The annual Del Norte Youth Football camp was back last week for three days of football Monday through Wednesday at Del Norte High School.
The high school coaches were in charge of the schedule, but most of the coaching was done by about 20 Del Norte varsity and junior varsity players during the week.
“We had about 22 kids come out. We would love to have more next year,” said Del Norte varsity football head coach Nick White. “The best part about the camp is that the kids come out and have fun. We are teaching them what we teach the high school kids. The high school kids are actually the coaches out here. So I kind of guide them in direction of what we are going to be doing, but the high school kids take control of the drills.”
It wasn’t that long ago that the high school coaches were in the same shoes as the campers.
“I always went to this camp — I think I maybe missed it once.,” said senior Anthony Slayton. “This camp is definitely beneficial. You get to just be with your friends and play football.”
White said the main goal of the camp was just to get the kids out, and enjoy the sport.
“We just want to teach them the basic fundamentals and to get them to play football and have fun,” White said. “It is pretty simple. There isn’t a lot of expectation with it besides getting the kids out here and wanting them to play football in the future. So we are keeping it fun.”
At the same time, the high school players get the chance to look at the game from a little bit different perspective.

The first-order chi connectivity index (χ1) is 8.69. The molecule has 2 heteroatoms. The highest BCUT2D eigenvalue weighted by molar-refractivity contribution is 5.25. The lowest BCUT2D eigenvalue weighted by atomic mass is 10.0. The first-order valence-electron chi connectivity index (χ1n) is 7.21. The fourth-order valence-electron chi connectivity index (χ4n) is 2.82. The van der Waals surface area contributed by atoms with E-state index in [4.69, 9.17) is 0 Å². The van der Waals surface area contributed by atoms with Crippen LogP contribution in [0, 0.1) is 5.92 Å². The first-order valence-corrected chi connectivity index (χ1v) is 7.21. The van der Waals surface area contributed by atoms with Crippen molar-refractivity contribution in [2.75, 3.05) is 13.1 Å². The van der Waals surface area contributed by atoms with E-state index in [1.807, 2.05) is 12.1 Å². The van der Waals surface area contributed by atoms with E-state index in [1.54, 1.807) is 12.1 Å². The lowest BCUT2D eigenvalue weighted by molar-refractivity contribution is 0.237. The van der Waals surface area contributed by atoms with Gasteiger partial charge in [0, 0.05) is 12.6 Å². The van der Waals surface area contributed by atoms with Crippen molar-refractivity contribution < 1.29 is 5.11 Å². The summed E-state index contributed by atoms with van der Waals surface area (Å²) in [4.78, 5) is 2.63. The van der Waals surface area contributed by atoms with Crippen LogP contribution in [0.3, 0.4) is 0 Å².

“They are coaching what we coach them, so now they are owning what they have been coached,” White said. “That is the best part of it. When we start, it makes them realize what they are doing right and what they are doing wrong. So it brings a different aspect into the team, which is cool.”
For Slayton, it was a possible glimpse into his future.
“It was very different but it was definitely cool, just to see how it would be to coach,” he said. “I think coaching would be fun to do when I get older, so it was definitely a different experience.”
One of the biggest things that Slayton said he learned about coaching was that sometimes you have to be assertive.
“You have to have lots of leadership,” he said. “You can’t be quiet about things, you kind of have to lay the law sometimes. It was definitely a cool and fun experience.”
For White, he said he enjoyed hearing his players teaching the kids in almost the exact same way that the high school staff instructs them.
“They are coaching the technique that we are doing — using the same words as the coaches use,” White said. “So it’s pretty cool that they are picking that all up. The seniors who have been here know what the camp is all about, so are the ones who really step up into that leadership role.”
But the main goal of the camp is to develop a sense of camaraderie amongst the campers and a love for the game. White said both aspects were evident on the very first day.
“We were playing ultimate football, one team was down by three touchdowns and they came back and ended up winning,” White said. “So the coaches, the kids, everybody was jumping up and down and cheering. So the highlight for me was everybody just cheering and having fun together.”